No trek, hike, or river trip adventure ever goes as planned. That’s life!
Plans can be altered by our personal distractions, changing weather, equipment failure, injury, or sickness. Whatever the cause, pre-planning goes a long way in making the adventure a success.
One of our adventures took us on a 6-day river trip through a wilderness area.It required extensive preplanning. Permits needed to be secured, detailed packing lists were made for equipment, food, cooking equipment, and personal gear. Contingency plans were made for weather as well as equipment failure and loss. This came in handy as one of our rafts got torn on a sharp rock and had to be sewn. But that’s a whole other story!
Vehicles that we drove to the launch point needed to be staged at the take-out point and drivers had to be flown back to the launch point.
A pre-trek fitness regiment was established for all participants along with skills training.
All of the pre-planning was worth it as we overcame obstacles and enjoyed each moment. Even those that were not planned!
We want to help you eliminate the learning curve so we’ve put together a basic list of things to consider as you plan your next adventure.
List of things to consider
- Permits to determine feasibility
- Many popular trails, as well as river trips, require permits that may take time to secure. (Some longer than a year)
- Many permits for trail, river, and campsite have group size limitations. Pay close attention to these because they are strictly enforced.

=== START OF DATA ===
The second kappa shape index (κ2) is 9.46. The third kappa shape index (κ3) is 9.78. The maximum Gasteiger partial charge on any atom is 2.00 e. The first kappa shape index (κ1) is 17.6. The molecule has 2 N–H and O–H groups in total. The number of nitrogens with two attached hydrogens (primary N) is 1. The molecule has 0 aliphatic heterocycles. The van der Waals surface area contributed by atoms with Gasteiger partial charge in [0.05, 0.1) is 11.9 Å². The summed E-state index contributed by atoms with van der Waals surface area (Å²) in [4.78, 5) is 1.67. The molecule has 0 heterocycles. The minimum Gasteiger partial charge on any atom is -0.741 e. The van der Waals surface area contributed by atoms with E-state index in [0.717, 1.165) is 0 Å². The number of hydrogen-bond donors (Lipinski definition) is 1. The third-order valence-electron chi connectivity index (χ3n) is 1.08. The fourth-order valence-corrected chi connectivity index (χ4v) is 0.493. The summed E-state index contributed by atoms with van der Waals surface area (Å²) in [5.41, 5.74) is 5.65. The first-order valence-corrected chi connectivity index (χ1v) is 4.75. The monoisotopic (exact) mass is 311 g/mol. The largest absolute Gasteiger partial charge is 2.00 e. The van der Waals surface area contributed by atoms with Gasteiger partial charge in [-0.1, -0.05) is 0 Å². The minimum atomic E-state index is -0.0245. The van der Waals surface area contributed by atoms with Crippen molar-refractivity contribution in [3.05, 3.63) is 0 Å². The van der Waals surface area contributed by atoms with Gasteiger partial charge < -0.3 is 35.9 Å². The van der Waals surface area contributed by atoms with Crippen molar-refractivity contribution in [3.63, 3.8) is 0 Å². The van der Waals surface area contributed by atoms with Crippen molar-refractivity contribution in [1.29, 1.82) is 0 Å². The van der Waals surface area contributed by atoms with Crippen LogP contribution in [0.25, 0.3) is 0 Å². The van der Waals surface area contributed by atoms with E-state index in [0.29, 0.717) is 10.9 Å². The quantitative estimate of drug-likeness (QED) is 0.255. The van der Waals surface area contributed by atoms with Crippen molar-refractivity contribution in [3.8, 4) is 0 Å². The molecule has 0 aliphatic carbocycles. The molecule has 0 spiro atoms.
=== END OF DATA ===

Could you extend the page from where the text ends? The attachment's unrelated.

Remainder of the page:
- Pre-filed hike or float plan with organizations that issue the permits.
- Trek location, duration, difficulty
- Topographical maps can help determine length of the trek as well as the elevation changes you will experience.
- AllTrails.com can provide you with reports on trail difficulty, estimated time hiking, other hikers experiences, and current conditions.
- Fitness and skill requirement and training
- Each participant should be able to hike the expected daily distances carrying their load.
- If on water, each person should have swimming, paddling, and rescue skills. This includes skills necessary to assist in the rescue of others.
- Basic first-aid skills are a must.
- Written Group equipment lists (each of these items require a detailed list)
- Menu and cooking equipment
- Sanitation supplies
- 1st aid supplies
- Repair kits
- Written gear list for each individual
- Sleeping gear including tents
- Clothing and footwear
- Personal hygiene kits
- Pre-trek shakedown
- Each participant pack or river bag is checked suing the pre-approved list
- Group gear is checked and stowed
- Vehicles are checked for fuel and operating condition
- The person staying home to receive daily trek reports takes pictures of the group and individual participants
- Distance to trailhead or river put-in
- Return plan -Consider levels of exhaustion and tiredness for drivers
- Plan for more frequent breaks
- Written daily itinerary
- This is an estimated timetable of your events, be flexible!
- List starting locations and times
- Designated rest stops on the trail or river
- Check-in times with person at home to report status
- Emergencies or Plan B
- Reliable communication with the outside world
- Poor weather plans with alternative trails or stopping points
- Back up maps and compass in case GPS fails
- Medical information for each participant
- If taking youth, have parents sign a “release to treat” form in case of an emergency room visit
- Emergency contacts at home and with the trekking group
- Procedures for missed check-in times
- Pre-trip photos and copy of gear list – shows your preparedness in the unlikely event that rescue team needs to be activated
If you’re planning a multi-day high adventure trip, I hope this helps you feel confident to go out safely and have fun!
Be sure to check out our other videos, and we look forward to seeing you back!